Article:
Active Directory is Microsoft's directory service for managing network resources and data. With its complex structure and many moving parts, Active Directory can be tricky and time-consuming to monitor and troubleshoot, especially for large deployments. It utilizes protocols like Kerberos, LDAP, DNS, and SMB/CIFS to handle everything from authentication to resource access and policy management.
Without visibility into an Active Directory environment, you could be stuck digging through event logs or packet captures trying to pinpoint the issue when problems occur, instead of jumping straight into implementing a solution. With ExtraHop's newly updated Active Directory bundle, you can get this missing visibility into everything from a comprehensive top-level view of Active Directory protocols to detailed metrics for individual domain controllers and clients.
Active Directory Critical Components
Active Directory makes use of Microsoft's implementation of Kerberos, a ticket-based protocol for mutual authentication. Kerberos is divided into two related functions: the Authentication Service, which authenticates a client to the key distribution center (KDC) and returns a ticket-granting ticket (TGT), and the Ticket-Granting Service, which validates a client's TGT when it requests access to other resources on the network and returns a service ticket for the requested resource and a referral ticket if the resource is in a different domain.
Active Directory supports the use of Lightweight Directory Access Protocol (LDAP) as a way to interact with and modify its database of directory services, including network resources, computers, and users.
Queries to the global catalog occur over LDAP, but use port 3268 instead of the port for normal LDAP queries (port 389). A global catalog server differs from a normal domain controller in that it stores a partial attribute set of every object in the forest in addition to full copies of the objects in its own domain.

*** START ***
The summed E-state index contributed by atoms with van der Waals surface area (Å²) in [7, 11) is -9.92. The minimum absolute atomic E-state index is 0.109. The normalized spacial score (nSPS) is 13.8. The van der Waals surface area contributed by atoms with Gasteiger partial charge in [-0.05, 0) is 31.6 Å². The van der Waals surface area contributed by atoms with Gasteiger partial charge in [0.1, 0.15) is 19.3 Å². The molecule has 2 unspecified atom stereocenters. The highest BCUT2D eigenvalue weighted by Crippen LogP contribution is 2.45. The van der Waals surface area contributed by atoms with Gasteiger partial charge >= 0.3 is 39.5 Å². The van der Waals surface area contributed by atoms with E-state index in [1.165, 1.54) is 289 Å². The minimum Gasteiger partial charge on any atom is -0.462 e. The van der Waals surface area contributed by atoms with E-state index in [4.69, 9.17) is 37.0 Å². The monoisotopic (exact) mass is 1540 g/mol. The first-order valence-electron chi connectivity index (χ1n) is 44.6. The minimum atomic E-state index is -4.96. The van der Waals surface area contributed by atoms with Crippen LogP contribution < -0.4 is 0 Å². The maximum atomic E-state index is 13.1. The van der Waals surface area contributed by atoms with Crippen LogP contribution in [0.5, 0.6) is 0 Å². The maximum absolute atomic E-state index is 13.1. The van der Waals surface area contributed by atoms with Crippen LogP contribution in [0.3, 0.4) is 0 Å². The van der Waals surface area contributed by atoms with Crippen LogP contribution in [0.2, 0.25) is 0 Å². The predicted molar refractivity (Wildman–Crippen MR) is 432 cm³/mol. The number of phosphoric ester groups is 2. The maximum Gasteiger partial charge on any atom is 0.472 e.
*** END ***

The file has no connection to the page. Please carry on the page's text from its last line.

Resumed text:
Active Directory group policy objects (GPOs) are also queried over LDAP and then loaded to clients via CIFS or a similar file access protocol. GPOs are collections of policy settings applied to specific groups of users and computers.
Active Directory clients query DNS SRV resource records to locate domain controllers and servers that offer specific services. A service record query for _kerberos._tcp.DomainName, for example, lets a client find a Kerberos server in the specified domain. Clients can also query for resource records using the Microsoft-specific _msdcs subdomain with a prefix such as pdc (primary domain controller), dc (domain controller), or gc (global catalog) to find a server with the specified role.
Windows Time Service
Active Directory relies on the Windows Time service, which uses the Network Time Protocol (NTP), to keep the computer clocks on clients and domain controllers in sync across the network. Time synchronization in an AD forest is based on a hierarchical model: clients sync their time with a domain controller in the same domain, domain controllers sync with the primary DC emulator in the domain, and the PDC emulator receives its time from an external time source. It is critical that machines share the same time to prevent replay attacks and allow conflicts to be resolved. Time skew errors caused by a time difference of 5 or more minutes between the client and domain controller can lead to authentication failures and prevent clients from accessing services.